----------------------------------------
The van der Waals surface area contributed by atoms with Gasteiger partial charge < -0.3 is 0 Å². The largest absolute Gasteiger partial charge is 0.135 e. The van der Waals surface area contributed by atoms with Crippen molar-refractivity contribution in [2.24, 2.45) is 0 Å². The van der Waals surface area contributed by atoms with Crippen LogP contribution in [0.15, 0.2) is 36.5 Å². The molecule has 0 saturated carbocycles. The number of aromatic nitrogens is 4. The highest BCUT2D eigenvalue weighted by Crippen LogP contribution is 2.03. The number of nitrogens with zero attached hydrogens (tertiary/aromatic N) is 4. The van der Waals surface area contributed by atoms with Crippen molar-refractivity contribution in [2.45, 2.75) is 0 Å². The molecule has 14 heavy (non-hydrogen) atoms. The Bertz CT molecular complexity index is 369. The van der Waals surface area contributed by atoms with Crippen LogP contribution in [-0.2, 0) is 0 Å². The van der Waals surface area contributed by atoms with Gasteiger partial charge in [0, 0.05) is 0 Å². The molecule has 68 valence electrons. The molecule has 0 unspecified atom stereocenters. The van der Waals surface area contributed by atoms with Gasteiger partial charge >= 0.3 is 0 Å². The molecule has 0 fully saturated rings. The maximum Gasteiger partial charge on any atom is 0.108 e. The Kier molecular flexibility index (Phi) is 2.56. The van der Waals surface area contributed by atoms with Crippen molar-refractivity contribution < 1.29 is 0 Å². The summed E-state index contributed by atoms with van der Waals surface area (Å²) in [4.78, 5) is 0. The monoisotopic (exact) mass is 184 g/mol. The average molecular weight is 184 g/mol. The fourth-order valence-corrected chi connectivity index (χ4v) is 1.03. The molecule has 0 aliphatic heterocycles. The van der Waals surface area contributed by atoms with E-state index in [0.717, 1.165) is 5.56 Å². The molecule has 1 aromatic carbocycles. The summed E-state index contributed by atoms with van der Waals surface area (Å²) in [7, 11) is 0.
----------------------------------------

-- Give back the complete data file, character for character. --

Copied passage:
The van der Waals surface area contributed by atoms with Gasteiger partial charge < -0.3 is 0 Å². The largest absolute Gasteiger partial charge is 0.135 e. The van der Waals surface area contributed by atoms with Crippen molar-refractivity contribution in [2.24, 2.45) is 0 Å². The van der Waals surface area contributed by atoms with Crippen LogP contribution in [0.15, 0.2) is 36.5 Å². The molecule has 0 saturated carbocycles. The number of aromatic nitrogens is 4. The highest BCUT2D eigenvalue weighted by Crippen LogP contribution is 2.03. The number of nitrogens with zero attached hydrogens (tertiary/aromatic N) is 4. The van der Waals surface area contributed by atoms with Crippen molar-refractivity contribution in [2.45, 2.75) is 0 Å². The molecule has 14 heavy (non-hydrogen) atoms. The Bertz CT molecular complexity index is 369. The van der Waals surface area contributed by atoms with Crippen LogP contribution in [-0.2, 0) is 0 Å². The van der Waals surface area contributed by atoms with Gasteiger partial charge in [0, 0.05) is 0 Å². The molecule has 68 valence electrons. The molecule has 0 unspecified atom stereocenters. The van der Waals surface area contributed by atoms with Gasteiger partial charge >= 0.3 is 0 Å². The molecule has 0 fully saturated rings. The maximum Gasteiger partial charge on any atom is 0.108 e. The Kier molecular flexibility index (Phi) is 2.56. The van der Waals surface area contributed by atoms with Crippen molar-refractivity contribution < 1.29 is 0 Å². The summed E-state index contributed by atoms with van der Waals surface area (Å²) in [4.78, 5) is 0. The monoisotopic (exact) mass is 184 g/mol. The average molecular weight is 184 g/mol. The fourth-order valence-corrected chi connectivity index (χ4v) is 1.03. The molecule has 0 aliphatic heterocycles. The van der Waals surface area contributed by atoms with E-state index in [0.717, 1.165) is 5.56 Å². The molecule has 1 aromatic carbocycles. The summed E-state index contributed by atoms with van der Waals surface area (Å²) in [7, 11) is 0.